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admin wrote:Well, a couple of thoughts, and please don't take this the wrong way as I am hoping to save you from a investment train wreck.
Assuming you are producing this stuff in the States, the basic problem is it's too expensive. I don't even know what your prices are, but I can already tell you ( unless you are giving the furniture away ) with a high probability you will have trouble either competing with the really really cheap imports from Asia that are sold at most malls and department stores or with the really cheap (generally low quality) furniture produced in Chile. Don't forget to throw in all the cheap furniture produced in neighboring Latin American countries, and the competition here for furniture would just crush you unless you are basically reselling their furniture already.
Now you might argue that your product is high quality, but the reality is that the market here does not care about quality because the culture really does not care about quality ( speaking of the majority of the market anyway ). They want cheap first, looks second, and quality is the absolutely last thing on anyone's mind. Essentially there is a very very small market for anything that cost over say about a $1000-2000 US (most Chileans likly do not spend over $2000 over 10 years or more on furniture), and people in general do not buy furniture like Americans. They don't for example replace their entire house full of furniture just because they don't match the drapes or they are a couple years old. The portion of the market with money, taste, and desiring to buy high quality furniture is fairly microscopic and also fairly saturated.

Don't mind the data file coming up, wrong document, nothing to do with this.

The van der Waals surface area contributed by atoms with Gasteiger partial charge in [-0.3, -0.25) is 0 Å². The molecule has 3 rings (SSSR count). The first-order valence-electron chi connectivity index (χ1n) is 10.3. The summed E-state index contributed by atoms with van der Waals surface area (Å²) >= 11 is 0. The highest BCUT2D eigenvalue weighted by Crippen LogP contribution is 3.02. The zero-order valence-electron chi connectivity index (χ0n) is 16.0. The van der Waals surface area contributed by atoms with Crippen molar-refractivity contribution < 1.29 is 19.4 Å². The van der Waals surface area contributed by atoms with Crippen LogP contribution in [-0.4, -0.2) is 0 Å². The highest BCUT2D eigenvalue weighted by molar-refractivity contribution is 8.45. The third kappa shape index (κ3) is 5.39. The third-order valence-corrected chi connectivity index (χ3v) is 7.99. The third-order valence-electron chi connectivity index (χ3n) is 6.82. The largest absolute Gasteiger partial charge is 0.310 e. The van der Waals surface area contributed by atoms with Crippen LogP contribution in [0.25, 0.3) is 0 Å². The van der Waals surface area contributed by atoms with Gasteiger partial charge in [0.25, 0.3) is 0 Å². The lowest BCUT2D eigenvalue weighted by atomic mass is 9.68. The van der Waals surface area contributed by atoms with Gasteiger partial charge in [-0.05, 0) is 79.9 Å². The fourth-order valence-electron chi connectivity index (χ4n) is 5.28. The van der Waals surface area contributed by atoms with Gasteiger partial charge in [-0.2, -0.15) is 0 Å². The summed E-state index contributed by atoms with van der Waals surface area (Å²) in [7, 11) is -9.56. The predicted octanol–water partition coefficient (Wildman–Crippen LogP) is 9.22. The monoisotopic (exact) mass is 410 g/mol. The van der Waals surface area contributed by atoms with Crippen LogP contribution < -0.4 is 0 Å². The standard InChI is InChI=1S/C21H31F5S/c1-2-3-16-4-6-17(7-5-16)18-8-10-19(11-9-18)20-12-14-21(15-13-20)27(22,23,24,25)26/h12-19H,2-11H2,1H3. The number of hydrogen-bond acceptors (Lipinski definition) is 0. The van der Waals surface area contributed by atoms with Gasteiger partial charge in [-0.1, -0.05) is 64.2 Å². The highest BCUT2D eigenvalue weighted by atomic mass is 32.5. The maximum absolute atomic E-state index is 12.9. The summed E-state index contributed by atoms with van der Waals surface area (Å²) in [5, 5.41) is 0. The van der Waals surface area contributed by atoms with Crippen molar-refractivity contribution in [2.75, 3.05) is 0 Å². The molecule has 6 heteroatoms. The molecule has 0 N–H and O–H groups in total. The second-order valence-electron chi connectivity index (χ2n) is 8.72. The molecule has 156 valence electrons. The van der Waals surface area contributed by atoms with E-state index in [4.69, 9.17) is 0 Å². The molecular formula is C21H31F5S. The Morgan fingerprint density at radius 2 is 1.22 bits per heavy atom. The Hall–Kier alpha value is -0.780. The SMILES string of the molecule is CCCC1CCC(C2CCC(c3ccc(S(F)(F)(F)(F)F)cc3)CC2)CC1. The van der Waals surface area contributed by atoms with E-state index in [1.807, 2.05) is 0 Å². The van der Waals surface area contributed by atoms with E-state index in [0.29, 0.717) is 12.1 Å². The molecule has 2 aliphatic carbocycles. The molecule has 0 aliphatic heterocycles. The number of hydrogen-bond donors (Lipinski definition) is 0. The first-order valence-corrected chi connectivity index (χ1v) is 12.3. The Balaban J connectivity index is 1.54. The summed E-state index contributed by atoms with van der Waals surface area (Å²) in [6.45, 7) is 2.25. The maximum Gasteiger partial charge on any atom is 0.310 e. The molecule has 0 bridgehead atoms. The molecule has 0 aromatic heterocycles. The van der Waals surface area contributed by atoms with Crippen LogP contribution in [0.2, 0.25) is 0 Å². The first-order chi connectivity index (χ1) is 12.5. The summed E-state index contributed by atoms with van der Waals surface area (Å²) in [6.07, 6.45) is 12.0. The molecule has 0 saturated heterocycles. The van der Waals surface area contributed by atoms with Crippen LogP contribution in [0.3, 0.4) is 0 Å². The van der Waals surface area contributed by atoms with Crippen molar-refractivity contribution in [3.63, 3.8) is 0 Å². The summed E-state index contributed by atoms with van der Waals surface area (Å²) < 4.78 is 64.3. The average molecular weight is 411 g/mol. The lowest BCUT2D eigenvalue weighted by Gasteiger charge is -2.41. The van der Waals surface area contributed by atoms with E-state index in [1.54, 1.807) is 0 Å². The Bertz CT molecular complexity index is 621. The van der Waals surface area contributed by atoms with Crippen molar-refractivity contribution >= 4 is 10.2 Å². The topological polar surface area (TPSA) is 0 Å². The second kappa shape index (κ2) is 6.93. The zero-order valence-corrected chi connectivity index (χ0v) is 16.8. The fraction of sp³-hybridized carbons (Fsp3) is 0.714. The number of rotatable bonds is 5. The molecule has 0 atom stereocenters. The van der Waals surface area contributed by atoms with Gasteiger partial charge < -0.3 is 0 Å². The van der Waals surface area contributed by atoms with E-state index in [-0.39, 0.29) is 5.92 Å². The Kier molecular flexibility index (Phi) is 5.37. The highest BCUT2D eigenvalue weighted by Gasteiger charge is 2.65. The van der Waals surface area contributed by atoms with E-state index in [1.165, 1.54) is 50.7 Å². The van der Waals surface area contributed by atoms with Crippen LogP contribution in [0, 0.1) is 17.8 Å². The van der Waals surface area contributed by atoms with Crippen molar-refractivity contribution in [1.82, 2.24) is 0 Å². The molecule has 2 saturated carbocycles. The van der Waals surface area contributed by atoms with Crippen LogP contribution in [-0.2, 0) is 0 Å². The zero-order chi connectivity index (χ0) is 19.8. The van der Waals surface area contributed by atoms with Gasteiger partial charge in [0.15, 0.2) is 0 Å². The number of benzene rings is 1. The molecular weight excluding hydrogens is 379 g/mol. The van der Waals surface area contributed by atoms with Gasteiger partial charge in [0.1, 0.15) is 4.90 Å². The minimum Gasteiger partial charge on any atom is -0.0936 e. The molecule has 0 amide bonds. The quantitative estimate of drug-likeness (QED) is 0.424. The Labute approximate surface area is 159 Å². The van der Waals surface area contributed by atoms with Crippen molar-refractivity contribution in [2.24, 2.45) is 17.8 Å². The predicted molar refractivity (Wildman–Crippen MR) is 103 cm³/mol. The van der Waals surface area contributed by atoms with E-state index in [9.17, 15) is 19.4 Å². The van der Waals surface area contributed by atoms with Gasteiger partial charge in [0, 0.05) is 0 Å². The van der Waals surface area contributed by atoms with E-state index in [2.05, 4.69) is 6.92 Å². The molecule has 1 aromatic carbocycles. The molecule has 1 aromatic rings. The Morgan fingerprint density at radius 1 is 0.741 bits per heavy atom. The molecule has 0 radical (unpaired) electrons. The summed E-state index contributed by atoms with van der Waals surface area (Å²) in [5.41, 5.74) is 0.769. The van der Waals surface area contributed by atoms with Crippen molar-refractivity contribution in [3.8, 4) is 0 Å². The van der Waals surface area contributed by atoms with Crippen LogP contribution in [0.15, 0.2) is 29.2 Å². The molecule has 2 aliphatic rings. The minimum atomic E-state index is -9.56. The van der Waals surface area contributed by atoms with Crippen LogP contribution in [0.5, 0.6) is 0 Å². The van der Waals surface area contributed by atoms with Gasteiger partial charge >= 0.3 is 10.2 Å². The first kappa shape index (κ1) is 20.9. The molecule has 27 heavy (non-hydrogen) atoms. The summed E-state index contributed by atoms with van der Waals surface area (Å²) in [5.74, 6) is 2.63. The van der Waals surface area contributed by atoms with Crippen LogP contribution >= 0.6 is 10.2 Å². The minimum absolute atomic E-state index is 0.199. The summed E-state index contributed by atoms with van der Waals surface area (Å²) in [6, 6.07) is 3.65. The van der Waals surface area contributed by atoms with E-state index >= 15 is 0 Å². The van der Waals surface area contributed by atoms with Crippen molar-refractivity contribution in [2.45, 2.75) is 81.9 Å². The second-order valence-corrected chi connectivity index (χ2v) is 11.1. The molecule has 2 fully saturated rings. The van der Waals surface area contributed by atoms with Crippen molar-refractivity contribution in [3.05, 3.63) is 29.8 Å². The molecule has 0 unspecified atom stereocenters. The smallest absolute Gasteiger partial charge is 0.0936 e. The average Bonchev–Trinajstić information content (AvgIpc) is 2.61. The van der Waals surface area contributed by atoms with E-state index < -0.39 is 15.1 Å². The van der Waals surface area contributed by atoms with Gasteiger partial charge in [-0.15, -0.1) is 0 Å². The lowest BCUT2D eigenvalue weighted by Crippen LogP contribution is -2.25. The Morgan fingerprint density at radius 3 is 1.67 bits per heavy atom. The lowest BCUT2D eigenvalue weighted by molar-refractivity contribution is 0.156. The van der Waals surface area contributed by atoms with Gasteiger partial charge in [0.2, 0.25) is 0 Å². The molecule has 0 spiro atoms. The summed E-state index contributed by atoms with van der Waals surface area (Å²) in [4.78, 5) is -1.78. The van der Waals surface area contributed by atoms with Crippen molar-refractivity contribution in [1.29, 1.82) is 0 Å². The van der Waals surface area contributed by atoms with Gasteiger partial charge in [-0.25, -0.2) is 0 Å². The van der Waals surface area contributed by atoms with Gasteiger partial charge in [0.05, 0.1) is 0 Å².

We are talking about a country of 15 million people, only 1-2 million would likly be your market (long story about credit, money, affluence, geography), and everyone else is already chasing those 1-2 million customer base that likly spend only about 10-20% of what Americans do on furniture anyway given a similar population and demographics.
Basically, if you are not already selling to big chains such as Wall Mart in the States and can provide big volume at super super low prices, you are going to have a hard time even getting your foot in the door in Chile. Which by the way means also need to get in to Wall Mart (A.K.A Lider) in Chile or one of the other big department store chains that buy by the boat load from Asia.
In general, my take would be that trying to sell furniture in Chile would be likly the worst possible buisness venture someone could undertake.
Many thanks for that useful response, which makes good sense.
I'd like to ask you a similar question from a different point of view.
I currently import and distribute cheap to middle end furniture from the Far East into a European country of 4 million people. I buy directly from cheap factories in inner China (I speak a little Mandarin) and Vietnam which supply Walmart etc..